More Kiwis with Hiv than Ever Before
More New Zealanders with Hiv than Ever Before on World AIDS Day 2010
World AIDS Day will be marked on December 1, to raise awareness of the continued presence of HIV and the impact of AIDS on communities in New Zealand and around the world. In 2009, there were 151 new diagnoses of HIV in New Zealand - an average of three new diagnoses every week. Simon Harger-Forde, New Zealand AIDS Foundation (NZAF) Director HIV Prevention and Communication says “there is a perception that things are ok now. But the reality is there are now more people living with HIV than ever before.”
Since the epidemic reached New Zealand in the mid-1980s, more than 3000 people have been diagnosed with HIV, and a recent report from the Ministry of Health estimated that there are between 1500 and 2000 people living with HIV in New Zealand at present. Harger-Forde says, “the fiscal cost of around 150 people every year who will all need antiretroviral treatment at some point is very high, the cost in lost productivity from people who are unwell is also great but the true price is the social cost of HIV, in lives cut short and lives significantly affected.”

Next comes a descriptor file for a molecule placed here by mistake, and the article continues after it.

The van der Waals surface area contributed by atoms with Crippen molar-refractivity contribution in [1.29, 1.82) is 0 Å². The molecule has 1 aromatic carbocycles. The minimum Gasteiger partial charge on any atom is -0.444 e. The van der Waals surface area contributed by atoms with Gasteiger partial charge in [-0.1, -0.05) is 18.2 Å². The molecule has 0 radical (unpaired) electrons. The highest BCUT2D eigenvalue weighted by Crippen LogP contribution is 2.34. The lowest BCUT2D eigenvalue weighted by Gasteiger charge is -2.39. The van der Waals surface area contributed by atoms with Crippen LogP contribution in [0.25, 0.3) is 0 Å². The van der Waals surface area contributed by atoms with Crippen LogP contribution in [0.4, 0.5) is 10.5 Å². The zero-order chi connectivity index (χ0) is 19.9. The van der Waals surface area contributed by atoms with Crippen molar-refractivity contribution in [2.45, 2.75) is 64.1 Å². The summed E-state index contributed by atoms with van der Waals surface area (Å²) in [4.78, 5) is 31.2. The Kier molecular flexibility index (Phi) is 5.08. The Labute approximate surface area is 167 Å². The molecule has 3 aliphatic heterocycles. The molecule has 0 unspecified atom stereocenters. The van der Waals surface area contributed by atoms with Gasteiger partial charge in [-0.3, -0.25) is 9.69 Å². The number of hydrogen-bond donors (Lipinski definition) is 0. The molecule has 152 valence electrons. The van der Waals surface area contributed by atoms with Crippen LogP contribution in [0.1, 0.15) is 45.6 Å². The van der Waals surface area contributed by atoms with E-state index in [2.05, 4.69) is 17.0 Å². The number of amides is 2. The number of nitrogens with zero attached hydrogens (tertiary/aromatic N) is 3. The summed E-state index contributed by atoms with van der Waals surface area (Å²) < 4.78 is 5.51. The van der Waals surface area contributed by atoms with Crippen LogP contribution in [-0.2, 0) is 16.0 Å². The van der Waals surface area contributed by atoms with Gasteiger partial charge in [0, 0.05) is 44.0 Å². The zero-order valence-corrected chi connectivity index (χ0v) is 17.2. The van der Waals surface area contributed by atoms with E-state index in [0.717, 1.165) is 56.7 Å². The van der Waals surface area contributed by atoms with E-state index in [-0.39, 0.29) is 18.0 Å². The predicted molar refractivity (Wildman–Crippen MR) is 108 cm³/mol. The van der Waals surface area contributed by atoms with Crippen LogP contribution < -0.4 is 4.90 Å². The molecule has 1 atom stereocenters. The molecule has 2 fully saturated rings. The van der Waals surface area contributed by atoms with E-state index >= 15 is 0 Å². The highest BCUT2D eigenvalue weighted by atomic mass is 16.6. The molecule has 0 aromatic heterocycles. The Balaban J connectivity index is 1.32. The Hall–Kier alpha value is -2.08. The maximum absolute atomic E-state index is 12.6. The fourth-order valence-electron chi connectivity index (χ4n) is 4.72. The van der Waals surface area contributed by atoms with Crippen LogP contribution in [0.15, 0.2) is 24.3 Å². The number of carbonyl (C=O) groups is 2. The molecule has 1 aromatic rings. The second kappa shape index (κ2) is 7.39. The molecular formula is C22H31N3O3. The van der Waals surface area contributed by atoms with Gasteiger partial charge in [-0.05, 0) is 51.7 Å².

The NZAF held its annual World AIDS Day appeal on Friday, 26 November in Auckland, Wellington and Christchurch. Donations were acknowledged with a red ribbon, the powerful symbol of World AIDS Day. The red ribbon is an international symbol of the fight against AIDS. It was created in 1991 by New York-based artists who wanted to express compassion for people living with HIV and their caregivers They said they chose red for it’s "connection to blood and the idea of passion - not only anger, but love, like a valentine." In 2005, the NZAF was part of the creation of a unique New Zealand red ribbon which this year appears on World AIDS Day buttons.
Other organisations will be marking World AIDS Day in areas around New Zealand. For more information go to www.nzaforg.nz